Water and power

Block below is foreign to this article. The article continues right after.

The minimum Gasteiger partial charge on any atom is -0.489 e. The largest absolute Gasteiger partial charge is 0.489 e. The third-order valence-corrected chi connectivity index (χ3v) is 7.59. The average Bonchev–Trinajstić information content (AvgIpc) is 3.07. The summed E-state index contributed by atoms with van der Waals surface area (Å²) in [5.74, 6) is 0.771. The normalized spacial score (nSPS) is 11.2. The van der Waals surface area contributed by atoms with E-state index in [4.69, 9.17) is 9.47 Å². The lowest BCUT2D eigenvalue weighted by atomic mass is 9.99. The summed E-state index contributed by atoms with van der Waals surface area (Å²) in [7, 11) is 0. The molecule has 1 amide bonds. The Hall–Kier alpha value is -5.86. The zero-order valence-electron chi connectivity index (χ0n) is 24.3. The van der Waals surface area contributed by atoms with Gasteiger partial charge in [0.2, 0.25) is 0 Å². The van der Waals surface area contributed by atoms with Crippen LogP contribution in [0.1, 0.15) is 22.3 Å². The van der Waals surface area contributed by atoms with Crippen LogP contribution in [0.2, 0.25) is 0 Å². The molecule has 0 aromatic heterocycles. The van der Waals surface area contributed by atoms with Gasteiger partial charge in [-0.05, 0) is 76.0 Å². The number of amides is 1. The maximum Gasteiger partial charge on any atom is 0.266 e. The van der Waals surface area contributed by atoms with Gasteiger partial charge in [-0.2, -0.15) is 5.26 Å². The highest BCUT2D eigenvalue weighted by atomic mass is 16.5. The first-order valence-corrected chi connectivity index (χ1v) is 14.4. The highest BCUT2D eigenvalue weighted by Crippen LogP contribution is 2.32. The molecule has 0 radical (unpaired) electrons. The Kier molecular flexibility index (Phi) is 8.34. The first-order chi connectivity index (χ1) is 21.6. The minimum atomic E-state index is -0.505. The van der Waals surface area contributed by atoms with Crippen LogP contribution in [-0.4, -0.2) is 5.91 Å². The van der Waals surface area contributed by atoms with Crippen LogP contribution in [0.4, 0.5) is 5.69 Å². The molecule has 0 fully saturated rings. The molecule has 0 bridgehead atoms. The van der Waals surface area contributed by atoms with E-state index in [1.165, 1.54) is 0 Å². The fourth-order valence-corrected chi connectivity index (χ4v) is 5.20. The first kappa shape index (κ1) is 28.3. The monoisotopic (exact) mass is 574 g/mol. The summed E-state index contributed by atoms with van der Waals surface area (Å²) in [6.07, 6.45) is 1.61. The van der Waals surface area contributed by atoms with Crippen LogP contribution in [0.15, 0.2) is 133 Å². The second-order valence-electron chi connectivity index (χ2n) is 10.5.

Desalination plants play a vital role in arid regions such as the Middle East, but the process is extremely energy intensive and expensive. Meanwhile in water-short China, laws require that new power plants must provide their own freshwater. Tackling both problems, an Israeli firm recently built an innovative desalination plant in the Hangu district of Tianjin, to supply water to power the steam boilers in a nearby state-run power plant. The desalination process is powered by waste heat from the power plant. Seawater is heated with steam, then evaporated to produce freshwater and table salt. Some 20 per cent of the plant’s daily 200,000 cubic-metre freshwater output is used in the power plant’s steam boilers, and the rest provides drinking water to the local population, as mandated by law.